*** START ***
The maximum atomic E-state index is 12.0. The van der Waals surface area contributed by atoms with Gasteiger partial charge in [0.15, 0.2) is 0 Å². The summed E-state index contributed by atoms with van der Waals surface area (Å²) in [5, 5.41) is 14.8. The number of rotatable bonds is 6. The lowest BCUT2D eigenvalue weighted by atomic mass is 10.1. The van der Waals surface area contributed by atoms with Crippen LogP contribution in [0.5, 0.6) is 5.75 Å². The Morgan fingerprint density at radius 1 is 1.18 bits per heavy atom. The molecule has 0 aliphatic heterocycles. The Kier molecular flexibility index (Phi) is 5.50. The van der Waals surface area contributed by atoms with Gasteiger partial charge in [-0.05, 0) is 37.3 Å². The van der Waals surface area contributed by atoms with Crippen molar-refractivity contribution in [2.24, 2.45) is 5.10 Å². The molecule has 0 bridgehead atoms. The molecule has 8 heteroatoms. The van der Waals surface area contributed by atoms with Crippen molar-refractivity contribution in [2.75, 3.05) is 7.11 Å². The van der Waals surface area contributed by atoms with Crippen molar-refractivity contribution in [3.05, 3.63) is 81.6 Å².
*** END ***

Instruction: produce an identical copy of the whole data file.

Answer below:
The maximum atomic E-state index is 12.0. The van der Waals surface area contributed by atoms with Gasteiger partial charge in [0.15, 0.2) is 0 Å². The summed E-state index contributed by atoms with van der Waals surface area (Å²) in [5, 5.41) is 14.8. The number of rotatable bonds is 6. The lowest BCUT2D eigenvalue weighted by atomic mass is 10.1. The van der Waals surface area contributed by atoms with Crippen LogP contribution in [0.5, 0.6) is 5.75 Å². The Morgan fingerprint density at radius 1 is 1.18 bits per heavy atom. The molecule has 0 aliphatic heterocycles. The Kier molecular flexibility index (Phi) is 5.50. The van der Waals surface area contributed by atoms with Gasteiger partial charge in [-0.05, 0) is 37.3 Å². The van der Waals surface area contributed by atoms with Crippen molar-refractivity contribution in [2.24, 2.45) is 5.10 Å². The molecule has 0 bridgehead atoms. The molecule has 8 heteroatoms. The van der Waals surface area contributed by atoms with Crippen molar-refractivity contribution in [2.75, 3.05) is 7.11 Å². The van der Waals surface area contributed by atoms with Crippen molar-refractivity contribution in [3.05, 3.63) is 81.6 Å².